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Dental care



7+ Dog Breeds Prone To Dog Dental Disease

Do you love reading articles about your favorite dog breeds online? They can be chock-full of fun facts about their personalities, behaviors, physical traits, and yes—their health. This includes susceptibility to dog dental disease.

While you might be perusing the internet to learn more about a dog breed before taking them home as a pet or, you want to learn about your dog’s breed and how you can care for them, having an understanding of their health needs and possible issues is important as a responsible pet owner.

Every dog breed needs its owner to help care for its teeth, but some dog breeds are more prone to dog dental disease than others. In fact, smaller dog breeds in particular are at a higher risk of canine periodontal disease.

Here, we’ll share the dog breeds that tend to need more TLC when it comes to their dental health.


Keep these types of dogs in mind when it comes to minding your dog’s teeth or when buying or adopting a dog.

1. Small dog breeds

It’s said that the smaller the dog, the higher their risk of periodontal disease. Those little dogs might be more likely to have stinky breath, too, due to the dental disease. Chihuahuas in particular have small mouths and 42 teeth that are fighting for space in there.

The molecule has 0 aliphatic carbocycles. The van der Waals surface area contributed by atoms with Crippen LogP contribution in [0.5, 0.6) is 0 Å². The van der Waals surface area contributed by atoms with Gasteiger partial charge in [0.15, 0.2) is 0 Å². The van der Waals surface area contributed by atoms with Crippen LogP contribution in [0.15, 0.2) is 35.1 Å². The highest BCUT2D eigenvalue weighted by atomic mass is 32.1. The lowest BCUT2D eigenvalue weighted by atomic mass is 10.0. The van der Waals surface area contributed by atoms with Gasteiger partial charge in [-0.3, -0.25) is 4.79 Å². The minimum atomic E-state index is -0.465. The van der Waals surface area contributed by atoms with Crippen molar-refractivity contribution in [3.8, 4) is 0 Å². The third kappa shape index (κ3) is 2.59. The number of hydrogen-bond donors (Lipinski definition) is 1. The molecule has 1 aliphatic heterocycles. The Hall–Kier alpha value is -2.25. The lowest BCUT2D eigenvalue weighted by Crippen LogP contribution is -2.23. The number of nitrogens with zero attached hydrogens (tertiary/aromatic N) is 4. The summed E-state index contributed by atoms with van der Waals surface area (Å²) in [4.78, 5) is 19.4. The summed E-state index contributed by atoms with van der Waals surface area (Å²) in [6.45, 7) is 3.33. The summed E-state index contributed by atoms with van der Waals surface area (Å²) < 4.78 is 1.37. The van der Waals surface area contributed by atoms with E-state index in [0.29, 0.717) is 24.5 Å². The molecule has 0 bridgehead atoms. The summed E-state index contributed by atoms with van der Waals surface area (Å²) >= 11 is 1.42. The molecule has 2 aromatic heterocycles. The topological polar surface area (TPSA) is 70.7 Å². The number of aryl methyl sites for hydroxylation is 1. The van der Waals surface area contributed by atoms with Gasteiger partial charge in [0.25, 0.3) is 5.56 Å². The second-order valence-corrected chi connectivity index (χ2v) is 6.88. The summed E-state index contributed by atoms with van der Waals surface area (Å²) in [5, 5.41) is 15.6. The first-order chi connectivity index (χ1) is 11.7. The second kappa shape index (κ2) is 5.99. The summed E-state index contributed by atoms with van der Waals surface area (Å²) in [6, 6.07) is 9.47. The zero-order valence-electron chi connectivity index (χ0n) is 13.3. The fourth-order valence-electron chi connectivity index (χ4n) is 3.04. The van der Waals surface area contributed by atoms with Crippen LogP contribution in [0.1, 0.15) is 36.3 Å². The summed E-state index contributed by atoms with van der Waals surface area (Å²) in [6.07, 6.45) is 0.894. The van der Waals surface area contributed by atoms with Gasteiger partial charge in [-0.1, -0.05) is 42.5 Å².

2. Greyhounds, Whippets, and other sighthounds

These gentle sprinters are more likely than some other dogs to have problems with their teeth due to the shape of their mouths. When a dog’s mouth is narrow, their teeth are more likely to get cramped and overcrowded, causing a higher susceptibility to dental disease.

3. Short-muzzled dog breeds

These dogs tend to be at a higher risk of overcrowding of the teeth—which can make it easier for plaque to build up. Some of the short snout dog breeds at risk for dental disease in this category include Bulldogs, Dogue de Bordeaux, Bullmastiff, Chow Chow, Neapolitan Mastiff, Boxer, Boston Terrier, Shar-Pei, Shih Tzu, English Toy Spaniel, Brussels Griffon, and the Affenpinscher, to name a few.

4. Toy breeds

These particular breed of small dogs—especially Yorkies, Maltese and Poodles—are known for having problems with periodontal disease. They have teeny-tiny mouths and comparatively large teeth in there! Crowded conditions create more places for bacteria, plaque and tartar to lurk. If their baby teeth never fell out and their adult teeth grew in anyway, this can worsen the situation.

5. Dachshunds and Collies

These dog breeds are susceptible to dental health problems called periodontal pockets due to their narrow, elongated snouts. When bacteria get trapped between the gum and tooth and cause the gum tissue to break away from the tooth, that’s called periodontal pockets. It can lead to the tooth decaying.

If you’re wondering how to prevent dental disease in these dog breeds—or any other—try these steps:

  • Brush your dog’s teeth daily or a few times a week.
  • Give your dog a dental chew that helps fight tartar and plaque buildup. Wellness WHIMZEES dental chews does the trick and they’ll love the taste.
  • Feed your dog high-quality dog food.
  • Offer up a safe chew toy for your dog breed and age that can help clean their teeth and massage gums.
  • Schedule annual visits at the doggy dentist for a cleaning and checkup.

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